- Can we please all say Mashallah to these three stunning somalian girls clebrating Eid looking amazing! Here are Filsan, Hamda and Intissar .
- Let’s go back to the North America to Diana Mousaly a cadian syrian girl.
“Syrians traditionally celebrate Eid with sweets, mostly. These are an
example of ma’moul (cookies filled with date paste) that my grandmother
used to make in Damascus. My mom, and I, enjoyed making them for Eid
this year. This is a shot of the Detroit skyline from the Windsor (Canadian) side of the border along the Detroit River. Along with spending time with family, and friends by the river, we took in some fireworks, and caught this gorgeous view.”
- Tasleema Mulla has a really interesting ethnic background: african, indian and living in England.
“With the month of self reflection, discipline and hunger pangs coming to an end, Eid is an occasion to look forward to.Feeling grateful for the things I usually take for granted, such as food, water, loved ones and an obvious one- sleep, I am humbled and fortunate for every blessing in my life now and yet to come. After having spent an entire month of abstaining from basic needs, I feel replenished, charged and levelled up for the year ahead.Celebrating this special day in the UK bares an extra effort on our part. The Majority of my family are back in Africa, so trying to create a day of togetherness can be somewhat of a challenge. There is one tradition that we’ve bought over and that is food. We are big foodies and this is the centrepiece in culminating the perfect Eid. From little square coconut cakes to homemade biscuits to sticky brittle, we spend days preparing sweet treats and food before the big day, and minutes eating them. Stay blessed x”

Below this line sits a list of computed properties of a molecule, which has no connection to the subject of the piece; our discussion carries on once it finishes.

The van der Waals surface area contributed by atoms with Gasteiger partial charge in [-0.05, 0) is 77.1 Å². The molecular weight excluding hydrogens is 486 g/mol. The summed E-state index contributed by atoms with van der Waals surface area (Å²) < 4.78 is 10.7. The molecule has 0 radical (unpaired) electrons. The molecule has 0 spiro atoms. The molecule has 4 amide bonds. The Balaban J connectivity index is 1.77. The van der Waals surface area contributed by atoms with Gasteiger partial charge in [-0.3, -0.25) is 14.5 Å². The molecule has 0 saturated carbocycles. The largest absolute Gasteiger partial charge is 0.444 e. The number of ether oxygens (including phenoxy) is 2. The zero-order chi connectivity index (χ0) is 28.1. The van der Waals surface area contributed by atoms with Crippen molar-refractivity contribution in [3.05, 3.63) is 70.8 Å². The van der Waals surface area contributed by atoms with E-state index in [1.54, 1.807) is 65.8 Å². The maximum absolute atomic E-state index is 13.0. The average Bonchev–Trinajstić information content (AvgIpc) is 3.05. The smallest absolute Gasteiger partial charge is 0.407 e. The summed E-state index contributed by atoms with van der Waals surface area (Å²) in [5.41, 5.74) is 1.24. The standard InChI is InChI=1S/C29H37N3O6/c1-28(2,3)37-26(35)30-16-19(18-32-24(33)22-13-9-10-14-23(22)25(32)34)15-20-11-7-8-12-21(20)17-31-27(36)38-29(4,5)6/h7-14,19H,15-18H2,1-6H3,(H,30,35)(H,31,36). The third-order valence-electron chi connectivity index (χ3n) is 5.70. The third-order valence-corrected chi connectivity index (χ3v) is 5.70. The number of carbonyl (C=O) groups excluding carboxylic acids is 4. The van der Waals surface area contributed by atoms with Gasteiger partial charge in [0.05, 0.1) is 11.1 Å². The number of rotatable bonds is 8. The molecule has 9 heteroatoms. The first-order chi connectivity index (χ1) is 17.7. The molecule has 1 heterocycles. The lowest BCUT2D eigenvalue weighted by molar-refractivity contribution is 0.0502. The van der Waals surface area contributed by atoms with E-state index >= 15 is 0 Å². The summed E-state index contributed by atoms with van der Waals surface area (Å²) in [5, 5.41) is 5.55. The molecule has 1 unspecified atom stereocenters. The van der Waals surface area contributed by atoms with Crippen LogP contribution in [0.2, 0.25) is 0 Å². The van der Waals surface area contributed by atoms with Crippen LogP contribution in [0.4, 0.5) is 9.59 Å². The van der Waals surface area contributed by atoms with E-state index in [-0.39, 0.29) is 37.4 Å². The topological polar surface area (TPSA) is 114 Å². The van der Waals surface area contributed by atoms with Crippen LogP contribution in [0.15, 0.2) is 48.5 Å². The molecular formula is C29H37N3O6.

- A bengali with her family celebrating Eid el Fitr in the UK. Sumaya Khan
“On a typical Eid, me and my family arise early and the men of the
household attend Eid prayers. Mother cooks us a hearty breakfast
including traditional Bengali food (samosas, handesh, borahs etc.). We
then gather in the living room to open our Eid presents. An hour later,
my sisters and I head off to get ready (makeup, outfit, jewellery etc.)
which takes us a good couple of hours (have to get that contour on point
and hijab on fleek!). By the time we are ready it’s lunch time, so we
sit down as a family to eat all the delicious food we made (mostly
mother who does all the wonderful cooking!). The Eid lunch consists of
tandoori, roast chicken, lamb curry, vegetable baji, pilau rice and many
other curries as well as a leafy salad, yum! After lunch and dessert,
we leave the house to visit my cousins, aunties and uncles. Many salams,
Eid Mubaraks and sloppy hugs later, me and my sisters leave town and
head to London (or elsewhere) for a fancy evening meal. We take a few
selfies, outfit pics and then make our way home. The next few days post
Eid, we spend visiting friends, having meals and celebrating Eid with
those we didn’t get to see on that special day. Annndd, that’s my Eid!”
- Last but not least let me present to you these queens: Idil Abdi and her girls!
A BIG THANK YOU FOR ALL THE GIRLS THAT PARTECIPATED (you can follow them on instagram, the pics are on my account and the ladies are tagged!)
With this project I wanted to represent how huge our Ummah is, SubhanAllah, and how equally beautiful our differences are. I want to spread positivity and bring us closer. This is a way for us to learn about people of our Ummah living on the opposite side of the planet and at the same time a way for others (non muslims) to see the variety and the love that we have for each others. Islam does not have barriers of colour, ethnicity or Iman. And we should always remind ourselves that.
This project is the beginning of something bigger and bigger Inshallah. My goal is to reach more people possible and all from various countries and unique origins. It’s not just about Eid El Fitr it is about all of us.